On the day before Yom Kippur, a great Jewish holiday, the mother told Aleksandar to get ready because he was also going to visit the father at Topovske Šupe. Father requested to see him.
– Ner akhayim! Ner neshamah! – mother said aloud as she was lighting two candles on the table.
– Mother, the candles are so small! – Selma said surprised.
– There are no candles, Selma, we have to save them. – responded the mother.
The aunt stayed with Selma, while Aleksandar and the mother packed a piece of bread and onion for the father and left the flat.
They were walking, because the Jews were forbidden to ride in a tram. They walked for quite a long time. Mother was wearing a yellow star on her coat and a yellow armband. She was silent as she was hurrying forward with such long steps that time and time again Aleksandar had to run to catch up with her. Thus they came to the concentration camp Topovske Šupe.
German guards were at the main gate. The mother said that they had to go around the camp and that they would find the father behind, by the fence. As they were approaching, Aleksandar saw many people behind the wire. They were all tired, ragged, and dirty, wearing yellow stars on their chests and yellow armband. A violin was heard somewhere from the camp accompanied by a hoarse voice singing in the Roma language. When they were just a step from the wire, it seemed to Aleksandar that all camp inmates were looking exactly at him with their watery eyes and pale stares. He snuggled up to his mother and took her by the hand.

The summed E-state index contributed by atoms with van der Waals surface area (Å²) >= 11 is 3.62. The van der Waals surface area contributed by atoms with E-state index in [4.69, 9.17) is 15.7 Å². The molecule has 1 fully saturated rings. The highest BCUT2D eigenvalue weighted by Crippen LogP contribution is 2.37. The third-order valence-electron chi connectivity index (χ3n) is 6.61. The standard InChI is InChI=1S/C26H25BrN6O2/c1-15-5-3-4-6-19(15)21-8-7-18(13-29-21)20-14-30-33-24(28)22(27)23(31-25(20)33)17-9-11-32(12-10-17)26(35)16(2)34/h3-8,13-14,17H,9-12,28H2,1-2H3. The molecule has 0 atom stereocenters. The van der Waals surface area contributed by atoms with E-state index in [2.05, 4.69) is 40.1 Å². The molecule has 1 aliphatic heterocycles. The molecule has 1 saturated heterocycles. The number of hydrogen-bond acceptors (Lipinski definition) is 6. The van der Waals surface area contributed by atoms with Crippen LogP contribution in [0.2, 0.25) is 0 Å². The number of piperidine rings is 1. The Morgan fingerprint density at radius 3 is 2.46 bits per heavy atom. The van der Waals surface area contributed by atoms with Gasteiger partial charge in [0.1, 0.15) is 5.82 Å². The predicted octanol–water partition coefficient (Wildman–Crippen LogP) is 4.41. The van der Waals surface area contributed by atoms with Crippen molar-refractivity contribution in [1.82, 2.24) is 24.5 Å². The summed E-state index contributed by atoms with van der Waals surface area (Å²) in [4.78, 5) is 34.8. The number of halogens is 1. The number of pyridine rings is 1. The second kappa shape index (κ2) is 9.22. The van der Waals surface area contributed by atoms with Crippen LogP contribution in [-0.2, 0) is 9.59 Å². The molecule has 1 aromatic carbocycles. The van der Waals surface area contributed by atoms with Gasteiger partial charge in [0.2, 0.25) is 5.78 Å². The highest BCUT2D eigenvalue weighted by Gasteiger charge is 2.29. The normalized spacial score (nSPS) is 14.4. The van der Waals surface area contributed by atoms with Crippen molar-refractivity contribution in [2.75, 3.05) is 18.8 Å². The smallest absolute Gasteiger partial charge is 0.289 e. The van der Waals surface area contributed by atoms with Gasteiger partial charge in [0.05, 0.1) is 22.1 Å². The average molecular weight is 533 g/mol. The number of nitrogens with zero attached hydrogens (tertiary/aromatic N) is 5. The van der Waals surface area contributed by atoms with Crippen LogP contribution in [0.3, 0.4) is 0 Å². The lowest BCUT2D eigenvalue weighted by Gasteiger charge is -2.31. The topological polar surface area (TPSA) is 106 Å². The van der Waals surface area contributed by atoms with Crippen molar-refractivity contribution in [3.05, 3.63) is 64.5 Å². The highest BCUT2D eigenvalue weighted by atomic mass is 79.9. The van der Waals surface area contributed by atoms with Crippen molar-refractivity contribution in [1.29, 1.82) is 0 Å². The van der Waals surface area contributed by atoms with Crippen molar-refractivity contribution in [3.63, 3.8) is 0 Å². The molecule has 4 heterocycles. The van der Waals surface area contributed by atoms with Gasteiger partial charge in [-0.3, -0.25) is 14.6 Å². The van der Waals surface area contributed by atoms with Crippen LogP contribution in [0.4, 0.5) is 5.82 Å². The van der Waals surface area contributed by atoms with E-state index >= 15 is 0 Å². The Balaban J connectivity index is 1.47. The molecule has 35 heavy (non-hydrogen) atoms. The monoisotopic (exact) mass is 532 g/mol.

Then they saw the father. The father was standing behind the wire leaning against the concrete post which held the fence, all bent, feeble, dusty, and grey in his face, with big eye bags and sunken eyes. Aleksandar was appalled by this sight and to him the wire fence seemed to have extended and have reached the halfway up the sky.
– Rihard, you are burning with fever! – sobbed the mother.
– Have you lit the candles, Ranka? Erev Yom Kippur, you haven’t forgotten? – asked the father, as if checking if he himself hadn’t forgotten, without waiting for the answer.
– I have lit the candles. Don’t worry! – the mother kept repeating though.
He bent down on his knee clasping the wire convulsively with one hand and crumpling his cap with the other, as if he could squeeze the water out of it to quench his unbearable thirst. He was looking straight into Aleksandar’s eyes very solemnly. Aleksandar was breathing short and fast. The father’s eyes were shimmering with glow, while his lips were moving from time to time as if he was saying something voicelessly. Then the father stretched his arm slowly through the fence and handed his cap to Aleksandar.
– Take it, my son. Take it, Aleksandar. I won’t be needing it any more.
– But, Father…- stammered Aleksandar.
– Rihard, what are you saying? – sobbed the mother.